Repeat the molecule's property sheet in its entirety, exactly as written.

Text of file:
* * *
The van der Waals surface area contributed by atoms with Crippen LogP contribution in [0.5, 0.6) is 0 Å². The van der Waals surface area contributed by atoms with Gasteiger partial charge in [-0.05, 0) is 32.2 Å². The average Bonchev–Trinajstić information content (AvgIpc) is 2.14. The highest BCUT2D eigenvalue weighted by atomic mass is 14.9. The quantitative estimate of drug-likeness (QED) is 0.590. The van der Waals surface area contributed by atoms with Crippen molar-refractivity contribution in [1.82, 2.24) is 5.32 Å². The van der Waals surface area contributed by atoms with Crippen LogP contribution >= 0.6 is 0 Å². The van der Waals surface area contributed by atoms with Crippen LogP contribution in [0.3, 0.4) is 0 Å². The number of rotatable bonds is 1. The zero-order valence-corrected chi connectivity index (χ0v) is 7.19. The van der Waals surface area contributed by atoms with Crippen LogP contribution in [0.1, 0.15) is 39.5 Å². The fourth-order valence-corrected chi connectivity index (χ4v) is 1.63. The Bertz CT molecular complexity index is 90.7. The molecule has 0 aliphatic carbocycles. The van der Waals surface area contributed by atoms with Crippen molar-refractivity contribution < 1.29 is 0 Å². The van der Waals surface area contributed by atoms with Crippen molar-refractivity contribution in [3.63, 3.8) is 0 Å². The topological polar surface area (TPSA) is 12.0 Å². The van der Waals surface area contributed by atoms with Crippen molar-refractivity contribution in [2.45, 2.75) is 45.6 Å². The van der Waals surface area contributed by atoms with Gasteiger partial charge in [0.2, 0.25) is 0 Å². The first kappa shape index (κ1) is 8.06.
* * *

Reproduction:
The van der Waals surface area contributed by atoms with Crippen LogP contribution in [0.5, 0.6) is 0 Å². The van der Waals surface area contributed by atoms with Gasteiger partial charge in [-0.05, 0) is 32.2 Å². The average Bonchev–Trinajstić information content (AvgIpc) is 2.14. The highest BCUT2D eigenvalue weighted by atomic mass is 14.9. The quantitative estimate of drug-likeness (QED) is 0.590. The van der Waals surface area contributed by atoms with Crippen molar-refractivity contribution in [1.82, 2.24) is 5.32 Å². The van der Waals surface area contributed by atoms with Crippen LogP contribution >= 0.6 is 0 Å². The van der Waals surface area contributed by atoms with Crippen LogP contribution in [0.3, 0.4) is 0 Å². The number of rotatable bonds is 1. The zero-order valence-corrected chi connectivity index (χ0v) is 7.19. The van der Waals surface area contributed by atoms with Crippen LogP contribution in [0.1, 0.15) is 39.5 Å². The fourth-order valence-corrected chi connectivity index (χ4v) is 1.63. The Bertz CT molecular complexity index is 90.7. The molecule has 0 aliphatic carbocycles. The van der Waals surface area contributed by atoms with Crippen molar-refractivity contribution < 1.29 is 0 Å². The van der Waals surface area contributed by atoms with Crippen molar-refractivity contribution in [3.63, 3.8) is 0 Å². The topological polar surface area (TPSA) is 12.0 Å². The van der Waals surface area contributed by atoms with Crippen molar-refractivity contribution in [2.45, 2.75) is 45.6 Å². The van der Waals surface area contributed by atoms with Gasteiger partial charge in [0.2, 0.25) is 0 Å². The first kappa shape index (κ1) is 8.06.